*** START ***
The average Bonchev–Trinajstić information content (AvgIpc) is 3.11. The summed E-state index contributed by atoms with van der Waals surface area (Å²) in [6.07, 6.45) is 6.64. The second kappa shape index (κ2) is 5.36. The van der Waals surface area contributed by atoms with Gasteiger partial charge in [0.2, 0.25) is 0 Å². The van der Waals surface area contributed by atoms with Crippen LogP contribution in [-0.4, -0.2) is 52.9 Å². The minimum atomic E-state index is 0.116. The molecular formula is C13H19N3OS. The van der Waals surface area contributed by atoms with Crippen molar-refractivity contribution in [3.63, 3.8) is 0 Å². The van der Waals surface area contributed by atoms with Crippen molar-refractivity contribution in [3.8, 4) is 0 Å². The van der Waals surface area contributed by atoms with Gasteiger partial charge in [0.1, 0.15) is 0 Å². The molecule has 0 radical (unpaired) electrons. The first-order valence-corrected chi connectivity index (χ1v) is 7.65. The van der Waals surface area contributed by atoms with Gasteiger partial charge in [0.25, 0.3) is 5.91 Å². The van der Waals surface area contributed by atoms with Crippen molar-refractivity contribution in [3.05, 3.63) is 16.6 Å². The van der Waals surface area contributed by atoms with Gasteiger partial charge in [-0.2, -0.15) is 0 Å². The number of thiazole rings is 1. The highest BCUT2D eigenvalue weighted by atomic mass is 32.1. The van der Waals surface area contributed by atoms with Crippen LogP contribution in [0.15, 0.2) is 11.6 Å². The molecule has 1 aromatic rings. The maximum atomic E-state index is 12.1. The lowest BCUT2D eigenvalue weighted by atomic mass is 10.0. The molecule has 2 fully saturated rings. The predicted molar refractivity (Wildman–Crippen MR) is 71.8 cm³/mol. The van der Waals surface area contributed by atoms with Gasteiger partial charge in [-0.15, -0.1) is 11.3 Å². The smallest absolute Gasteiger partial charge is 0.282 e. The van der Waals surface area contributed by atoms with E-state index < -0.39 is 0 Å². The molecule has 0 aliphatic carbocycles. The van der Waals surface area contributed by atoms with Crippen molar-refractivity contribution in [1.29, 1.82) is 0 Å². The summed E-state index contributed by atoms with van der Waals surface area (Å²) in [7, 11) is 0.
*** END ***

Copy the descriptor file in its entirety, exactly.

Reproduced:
The average Bonchev–Trinajstić information content (AvgIpc) is 3.11. The summed E-state index contributed by atoms with van der Waals surface area (Å²) in [6.07, 6.45) is 6.64. The second kappa shape index (κ2) is 5.36. The van der Waals surface area contributed by atoms with Gasteiger partial charge in [0.2, 0.25) is 0 Å². The van der Waals surface area contributed by atoms with Crippen LogP contribution in [-0.4, -0.2) is 52.9 Å². The minimum atomic E-state index is 0.116. The molecular formula is C13H19N3OS. The van der Waals surface area contributed by atoms with Crippen molar-refractivity contribution in [3.63, 3.8) is 0 Å². The van der Waals surface area contributed by atoms with Crippen molar-refractivity contribution in [3.8, 4) is 0 Å². The van der Waals surface area contributed by atoms with Gasteiger partial charge in [0.1, 0.15) is 0 Å². The molecule has 0 radical (unpaired) electrons. The first-order valence-corrected chi connectivity index (χ1v) is 7.65. The van der Waals surface area contributed by atoms with Gasteiger partial charge in [0.25, 0.3) is 5.91 Å². The van der Waals surface area contributed by atoms with Crippen molar-refractivity contribution in [3.05, 3.63) is 16.6 Å². The van der Waals surface area contributed by atoms with Gasteiger partial charge in [-0.2, -0.15) is 0 Å². The number of thiazole rings is 1. The highest BCUT2D eigenvalue weighted by atomic mass is 32.1. The van der Waals surface area contributed by atoms with Crippen LogP contribution in [0.15, 0.2) is 11.6 Å². The molecule has 1 aromatic rings. The maximum atomic E-state index is 12.1. The lowest BCUT2D eigenvalue weighted by atomic mass is 10.0. The molecule has 2 fully saturated rings. The predicted molar refractivity (Wildman–Crippen MR) is 71.8 cm³/mol. The van der Waals surface area contributed by atoms with Gasteiger partial charge in [-0.15, -0.1) is 11.3 Å². The smallest absolute Gasteiger partial charge is 0.282 e. The van der Waals surface area contributed by atoms with E-state index < -0.39 is 0 Å². The molecule has 0 aliphatic carbocycles. The van der Waals surface area contributed by atoms with Crippen molar-refractivity contribution in [1.29, 1.82) is 0 Å². The summed E-state index contributed by atoms with van der Waals surface area (Å²) in [7, 11) is 0.